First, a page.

In many respects our nation has ruptured with civility.
The advent of digital communications has allowed us to engage
in consequence-free hostility,
hostile messages, abrupt emails and caustic online posts
have normalized an uglier and less empathic side of human behavior
and colored our politics and entertainment as well.

Last week I got in my car and traveled on a few of the many highways that lead up to Los Angeles.  While I like Los Angeles very much, driving up there is one of my least favorite things to do.

As I sit inside the isolation of my own individual automobile protected and surrounded by steel and glass, I find myself speeding along on a highway that is sometimes 8-lanes deep. Everyone in all the other cars are rather single-minded in their desire to get to their destination, often oblivious of any one else on the road. As we speed along at 70 or 80 miles an hour it is sometimes impossible to change lanes since many people speed up and beep their horns refusing to show the courtesy of letting you into their lane.  And even when the traffic is almost at a standstill (which happens often) other drivers cut in front of me so that they can be one car ahead on the mad rush to get to their destinations no matter what the cost.

As I drove along on the highways a few days ago, I wondered if this was perhaps the “icon” of life in 21st century America? When I ask if we are a civilized nation, a people willing to make sacrifices for the common good, I fear I may have an answer to my question and it isn’t the answer I was hoping for.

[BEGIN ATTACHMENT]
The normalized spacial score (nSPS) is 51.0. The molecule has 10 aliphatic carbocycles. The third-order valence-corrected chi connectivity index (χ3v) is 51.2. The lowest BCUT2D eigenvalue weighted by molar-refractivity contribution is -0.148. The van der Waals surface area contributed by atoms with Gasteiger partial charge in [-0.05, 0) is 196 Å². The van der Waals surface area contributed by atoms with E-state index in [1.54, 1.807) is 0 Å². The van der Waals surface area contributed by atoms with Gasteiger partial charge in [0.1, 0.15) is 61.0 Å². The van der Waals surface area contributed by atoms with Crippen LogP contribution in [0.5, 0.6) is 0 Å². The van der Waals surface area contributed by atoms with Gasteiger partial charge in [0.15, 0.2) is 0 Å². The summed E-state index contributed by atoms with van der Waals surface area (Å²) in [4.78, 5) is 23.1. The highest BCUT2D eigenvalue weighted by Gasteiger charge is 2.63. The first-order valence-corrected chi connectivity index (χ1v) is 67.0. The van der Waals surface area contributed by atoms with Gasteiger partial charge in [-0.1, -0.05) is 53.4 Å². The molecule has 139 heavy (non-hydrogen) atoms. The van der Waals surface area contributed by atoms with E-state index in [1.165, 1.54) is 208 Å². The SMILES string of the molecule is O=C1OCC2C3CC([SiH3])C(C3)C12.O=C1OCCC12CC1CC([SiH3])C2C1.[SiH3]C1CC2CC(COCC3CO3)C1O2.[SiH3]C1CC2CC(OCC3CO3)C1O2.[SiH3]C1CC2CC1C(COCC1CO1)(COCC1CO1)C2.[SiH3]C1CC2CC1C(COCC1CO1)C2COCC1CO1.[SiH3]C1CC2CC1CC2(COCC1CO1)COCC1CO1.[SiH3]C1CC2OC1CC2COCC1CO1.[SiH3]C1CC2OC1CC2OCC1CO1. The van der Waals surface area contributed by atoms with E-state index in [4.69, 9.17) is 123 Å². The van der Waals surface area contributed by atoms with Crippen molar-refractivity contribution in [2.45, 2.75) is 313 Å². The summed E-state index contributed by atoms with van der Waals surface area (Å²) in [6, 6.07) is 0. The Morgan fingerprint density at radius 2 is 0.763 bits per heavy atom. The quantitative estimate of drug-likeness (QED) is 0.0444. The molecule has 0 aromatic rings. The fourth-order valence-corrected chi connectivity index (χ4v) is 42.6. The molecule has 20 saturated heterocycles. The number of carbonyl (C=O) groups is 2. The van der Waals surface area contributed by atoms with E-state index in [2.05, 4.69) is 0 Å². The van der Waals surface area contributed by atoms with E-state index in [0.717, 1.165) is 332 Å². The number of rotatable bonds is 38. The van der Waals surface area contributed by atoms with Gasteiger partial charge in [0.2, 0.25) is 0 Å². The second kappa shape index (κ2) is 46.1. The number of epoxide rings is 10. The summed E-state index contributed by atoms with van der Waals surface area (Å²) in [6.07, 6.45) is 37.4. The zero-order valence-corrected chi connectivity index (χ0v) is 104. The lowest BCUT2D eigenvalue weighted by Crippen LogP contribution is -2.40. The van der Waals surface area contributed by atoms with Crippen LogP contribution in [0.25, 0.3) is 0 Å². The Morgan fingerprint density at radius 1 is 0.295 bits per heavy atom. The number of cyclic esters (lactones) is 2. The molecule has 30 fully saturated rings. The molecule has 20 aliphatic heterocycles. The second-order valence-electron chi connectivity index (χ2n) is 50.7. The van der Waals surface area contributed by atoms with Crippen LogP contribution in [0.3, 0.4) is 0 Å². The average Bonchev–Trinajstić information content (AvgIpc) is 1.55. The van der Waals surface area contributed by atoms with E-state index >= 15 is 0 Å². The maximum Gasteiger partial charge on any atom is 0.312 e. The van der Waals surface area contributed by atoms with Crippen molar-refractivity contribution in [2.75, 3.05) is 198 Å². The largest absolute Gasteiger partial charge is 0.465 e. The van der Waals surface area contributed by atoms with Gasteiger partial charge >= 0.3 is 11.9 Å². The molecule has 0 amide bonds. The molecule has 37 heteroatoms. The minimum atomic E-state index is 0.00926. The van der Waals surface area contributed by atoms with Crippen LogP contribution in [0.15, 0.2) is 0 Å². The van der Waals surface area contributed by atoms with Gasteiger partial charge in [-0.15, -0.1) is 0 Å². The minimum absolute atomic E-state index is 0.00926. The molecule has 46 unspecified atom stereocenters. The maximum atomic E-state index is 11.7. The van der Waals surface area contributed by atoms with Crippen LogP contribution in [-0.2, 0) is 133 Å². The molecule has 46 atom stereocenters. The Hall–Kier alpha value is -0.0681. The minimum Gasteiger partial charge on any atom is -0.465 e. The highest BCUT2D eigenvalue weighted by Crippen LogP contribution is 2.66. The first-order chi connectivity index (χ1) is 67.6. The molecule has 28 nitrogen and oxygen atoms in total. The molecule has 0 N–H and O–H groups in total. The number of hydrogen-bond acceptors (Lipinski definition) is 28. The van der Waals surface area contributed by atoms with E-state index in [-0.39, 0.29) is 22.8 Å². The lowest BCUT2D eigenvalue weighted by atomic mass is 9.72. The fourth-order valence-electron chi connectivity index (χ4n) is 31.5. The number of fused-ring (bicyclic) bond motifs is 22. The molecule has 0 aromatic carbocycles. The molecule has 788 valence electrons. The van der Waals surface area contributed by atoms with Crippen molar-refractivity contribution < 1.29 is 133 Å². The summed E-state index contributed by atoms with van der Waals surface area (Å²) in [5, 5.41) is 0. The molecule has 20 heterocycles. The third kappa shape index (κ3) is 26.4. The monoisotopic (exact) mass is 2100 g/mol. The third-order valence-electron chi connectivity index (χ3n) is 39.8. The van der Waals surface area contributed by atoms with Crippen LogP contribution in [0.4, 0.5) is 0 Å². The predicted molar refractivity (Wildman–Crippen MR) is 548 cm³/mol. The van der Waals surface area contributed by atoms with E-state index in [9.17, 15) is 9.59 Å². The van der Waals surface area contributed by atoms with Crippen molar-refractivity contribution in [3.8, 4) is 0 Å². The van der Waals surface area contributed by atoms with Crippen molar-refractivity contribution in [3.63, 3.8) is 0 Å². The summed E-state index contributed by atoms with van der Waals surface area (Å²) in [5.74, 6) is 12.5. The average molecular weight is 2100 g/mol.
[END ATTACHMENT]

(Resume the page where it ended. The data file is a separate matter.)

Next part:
On this Memorial Day I do indeed honor those men and women who have made the sacrifice of their lives for the welfare of this country. I also hope and pray that we might all follow in their example of sacrificial living. Otherwise we are surely doomed as a civilization - barbarians never survive.

Martin Luther King, Jr. once said:

Human progress is neither automatic nor inevitable.
Every step toward the goal of justice requires sacrifice and struggle,
the tireless exertions and passionate concerns of dedicated individuals
who offer themselves for the good of others.

Such important wisdom to ponder on this Memorial Day!

Saturday, May 28, 2016

A Piercing of the Heart

"Breaking Through"
- dawn in the desert -

Throughout the day yesterday I kept coming across one particular, “hauntingly tender” image of the President of the United States embracing an elderly and somewhat frail Japanese man at the Peace Memorial Park in Hiroshima. When the atom bomb was dropped on that city 71 years ago, that man was an 8 year-old boy who, at the time, lived very near to the epicenter of the explosion yet somehow managed to survive. After giving his speech yesterday, President  Obama greeted some of the folks who lived through the devastation of the Hiroshima bomb and when he came to that now-elderly man, they both embraced - the president had tears in his eyes and the old man wept openly.